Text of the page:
• Childhood after the death of a parent

      Arroyo, Corrie Lynell (The University of Arizona., 2017-12)
      The aim of this thesis was to look at the consequences of parental death in children. The first part of my thesis examined what can be expected after the death of a parent. It looks into theories about grief, physiological changes related to grief, behaviors of grief seen in children. The second part of the thesis dealt with potential risks that the individual might present after the death of a parent during childhood. This section looks at the difference in outcomes in respect to how the parent had died and differences in outcomes as related to gender. The third part of this thesis focused on what should be done by caregivers to help the child after the death of a parent. It focuses on the attachments between caregivers and these children who are dealing with the death of a parent. It looks at how the caregiver should talk to a child about death and activities that can help the child with healing. It then looks at the importance of making the deceased present in the life of the child and how to incorporate a new partner into the family dynamic, should this arise in the future.
    • Sculpture, environments, and conservation treatments

      Bosley, Brianna Laura (The University of Arizona., 2017-12)
      The overall question that this thesis attempts to answer is: how do the surroundings of a sculpture and its setting effect a sculpture’s conservation efforts. In this thesis four case studies of works of sculpture of various materials, displayed in different settings in the Tucson area, each experiencing varying conditions depending on their environment, will be discussed. Their preservation plans and conservation treatments will be outlined and compared, showing the varying conservation/preservation approaches to these sculptures, depending on their material and setting. This will all be related to the importance and role of preventative conservation in modern conservation practices.
    • Implications of orco on olfaction, neural development, and social behavior in ants: A review of the literature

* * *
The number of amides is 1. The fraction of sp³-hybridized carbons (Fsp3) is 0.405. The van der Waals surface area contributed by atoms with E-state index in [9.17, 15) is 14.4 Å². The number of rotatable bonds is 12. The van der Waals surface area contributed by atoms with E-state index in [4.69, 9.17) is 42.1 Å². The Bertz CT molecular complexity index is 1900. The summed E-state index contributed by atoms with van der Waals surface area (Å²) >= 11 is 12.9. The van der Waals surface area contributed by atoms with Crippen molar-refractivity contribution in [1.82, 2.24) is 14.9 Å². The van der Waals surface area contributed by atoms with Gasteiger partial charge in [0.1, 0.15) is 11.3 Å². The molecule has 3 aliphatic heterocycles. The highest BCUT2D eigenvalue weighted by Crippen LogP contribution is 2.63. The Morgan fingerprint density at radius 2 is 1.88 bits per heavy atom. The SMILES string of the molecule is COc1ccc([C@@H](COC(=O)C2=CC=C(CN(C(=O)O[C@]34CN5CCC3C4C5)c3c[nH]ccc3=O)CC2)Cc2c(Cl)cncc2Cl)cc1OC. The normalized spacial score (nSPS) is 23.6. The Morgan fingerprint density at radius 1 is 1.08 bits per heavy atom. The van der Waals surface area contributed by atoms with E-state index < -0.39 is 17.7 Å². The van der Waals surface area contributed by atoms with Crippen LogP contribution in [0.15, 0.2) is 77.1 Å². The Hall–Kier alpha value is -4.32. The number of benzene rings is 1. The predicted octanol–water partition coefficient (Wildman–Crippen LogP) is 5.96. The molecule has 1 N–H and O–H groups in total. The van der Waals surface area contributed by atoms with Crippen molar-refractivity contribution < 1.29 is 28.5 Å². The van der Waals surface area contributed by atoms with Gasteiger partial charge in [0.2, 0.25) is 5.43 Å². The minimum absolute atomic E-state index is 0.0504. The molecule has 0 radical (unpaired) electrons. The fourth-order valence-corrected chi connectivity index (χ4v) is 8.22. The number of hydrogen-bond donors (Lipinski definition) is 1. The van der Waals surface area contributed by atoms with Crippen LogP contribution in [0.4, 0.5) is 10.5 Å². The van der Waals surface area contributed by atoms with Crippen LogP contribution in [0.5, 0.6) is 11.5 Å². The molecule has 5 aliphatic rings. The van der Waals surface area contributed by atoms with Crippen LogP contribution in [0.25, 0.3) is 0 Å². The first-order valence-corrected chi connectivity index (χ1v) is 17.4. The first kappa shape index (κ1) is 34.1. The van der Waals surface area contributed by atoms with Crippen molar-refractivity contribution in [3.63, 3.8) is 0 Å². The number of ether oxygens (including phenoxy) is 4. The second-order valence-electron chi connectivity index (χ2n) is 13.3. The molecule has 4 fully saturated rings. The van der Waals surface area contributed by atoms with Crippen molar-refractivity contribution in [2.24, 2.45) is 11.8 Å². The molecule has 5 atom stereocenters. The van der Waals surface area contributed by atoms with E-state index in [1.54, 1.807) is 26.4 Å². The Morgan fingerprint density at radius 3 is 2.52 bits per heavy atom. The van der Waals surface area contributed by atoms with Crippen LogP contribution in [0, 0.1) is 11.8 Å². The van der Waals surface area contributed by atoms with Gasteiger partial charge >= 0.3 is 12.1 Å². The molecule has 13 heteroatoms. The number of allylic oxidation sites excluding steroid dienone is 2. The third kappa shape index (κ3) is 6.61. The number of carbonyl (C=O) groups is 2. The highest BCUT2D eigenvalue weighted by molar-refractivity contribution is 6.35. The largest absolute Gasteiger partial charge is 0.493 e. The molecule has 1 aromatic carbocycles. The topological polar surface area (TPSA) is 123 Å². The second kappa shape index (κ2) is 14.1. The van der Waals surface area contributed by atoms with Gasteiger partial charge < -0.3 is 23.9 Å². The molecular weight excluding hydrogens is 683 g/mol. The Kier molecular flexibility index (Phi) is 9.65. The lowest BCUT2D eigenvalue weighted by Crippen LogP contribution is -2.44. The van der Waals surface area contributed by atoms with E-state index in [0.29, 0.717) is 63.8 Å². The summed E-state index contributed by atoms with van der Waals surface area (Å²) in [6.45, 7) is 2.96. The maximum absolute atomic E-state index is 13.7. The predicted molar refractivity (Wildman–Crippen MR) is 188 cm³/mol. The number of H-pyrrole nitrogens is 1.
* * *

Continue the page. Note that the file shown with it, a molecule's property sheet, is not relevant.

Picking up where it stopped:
Agosttini, Joseph Anthony (The University of Arizona., 2017-12)
      Olfaction is one of the most essential sensory modalities amongst insects. Not only is this behaviorally observed, but it is also anatomically evidenced. A range of social behaviors, including communication, foraging, and reproduction to name a few, immensely rely upon chemosensation. However, studies examining the genetics and neuroethology underlying this sociality in eusocial species, such as bees and ants, have been scarce, thus limiting our understanding of the molecular mechanisms needed for these species to thrive. This review examined the current literature on the orco-encoding gene and the effects that its mutagenesis had on ant olfaction, neural development, and behavior, specifically on Harpegnathos saltator and Ooceraea biroi ants. Results from these few but insightful studies included an observed decrease in the number of olfactory sensory neurons and glomeruli; reduced antennal lobe size, an inability to detect foraging and reproductive pheromones; non-cooperative behavior; and diminished egg laying and longevity, indicating that orco is a crucial protein needed for normal ant development and sociality. These findings show that ants make a prime model to study the sociobiology of insects and to highlight differences in neural development between eusocial and solitary species.
    • A comprehensive overview of Syrian refugees' mental health

      Temple, Cooper Philip (The University of Arizona., 2017-12)